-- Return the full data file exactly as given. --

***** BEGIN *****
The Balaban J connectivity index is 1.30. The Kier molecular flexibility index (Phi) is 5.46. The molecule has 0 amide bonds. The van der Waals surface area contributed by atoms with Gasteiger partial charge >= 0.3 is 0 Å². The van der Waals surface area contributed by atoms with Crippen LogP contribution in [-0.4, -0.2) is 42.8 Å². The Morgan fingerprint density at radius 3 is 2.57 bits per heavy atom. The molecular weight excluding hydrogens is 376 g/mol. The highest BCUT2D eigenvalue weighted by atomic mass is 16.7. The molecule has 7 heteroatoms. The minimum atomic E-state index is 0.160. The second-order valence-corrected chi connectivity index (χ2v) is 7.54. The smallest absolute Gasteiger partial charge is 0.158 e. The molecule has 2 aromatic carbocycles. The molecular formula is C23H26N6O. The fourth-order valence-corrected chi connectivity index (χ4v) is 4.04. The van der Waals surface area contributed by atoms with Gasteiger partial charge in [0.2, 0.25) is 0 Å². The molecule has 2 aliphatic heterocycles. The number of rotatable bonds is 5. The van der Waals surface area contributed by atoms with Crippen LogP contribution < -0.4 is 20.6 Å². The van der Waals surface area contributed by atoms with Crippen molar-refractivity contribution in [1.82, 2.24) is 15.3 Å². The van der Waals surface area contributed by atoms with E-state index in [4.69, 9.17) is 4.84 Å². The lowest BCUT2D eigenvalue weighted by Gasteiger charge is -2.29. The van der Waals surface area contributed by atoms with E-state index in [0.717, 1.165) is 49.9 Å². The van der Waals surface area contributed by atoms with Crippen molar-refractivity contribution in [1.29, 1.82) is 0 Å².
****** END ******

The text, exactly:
The Balaban J connectivity index is 1.30. The Kier molecular flexibility index (Phi) is 5.46. The molecule has 0 amide bonds. The van der Waals surface area contributed by atoms with Gasteiger partial charge >= 0.3 is 0 Å². The van der Waals surface area contributed by atoms with Crippen LogP contribution in [-0.4, -0.2) is 42.8 Å². The Morgan fingerprint density at radius 3 is 2.57 bits per heavy atom. The molecular weight excluding hydrogens is 376 g/mol. The highest BCUT2D eigenvalue weighted by atomic mass is 16.7. The molecule has 7 heteroatoms. The minimum atomic E-state index is 0.160. The second-order valence-corrected chi connectivity index (χ2v) is 7.54. The smallest absolute Gasteiger partial charge is 0.158 e. The molecule has 2 aromatic carbocycles. The molecular formula is C23H26N6O. The fourth-order valence-corrected chi connectivity index (χ4v) is 4.04. The van der Waals surface area contributed by atoms with Gasteiger partial charge in [0.2, 0.25) is 0 Å². The molecule has 2 aliphatic heterocycles. The number of rotatable bonds is 5. The van der Waals surface area contributed by atoms with Crippen LogP contribution < -0.4 is 20.6 Å². The van der Waals surface area contributed by atoms with Crippen molar-refractivity contribution in [1.82, 2.24) is 15.3 Å². The van der Waals surface area contributed by atoms with E-state index in [4.69, 9.17) is 4.84 Å². The lowest BCUT2D eigenvalue weighted by Gasteiger charge is -2.29. The van der Waals surface area contributed by atoms with E-state index in [0.717, 1.165) is 49.9 Å². The van der Waals surface area contributed by atoms with Crippen molar-refractivity contribution in [1.29, 1.82) is 0 Å².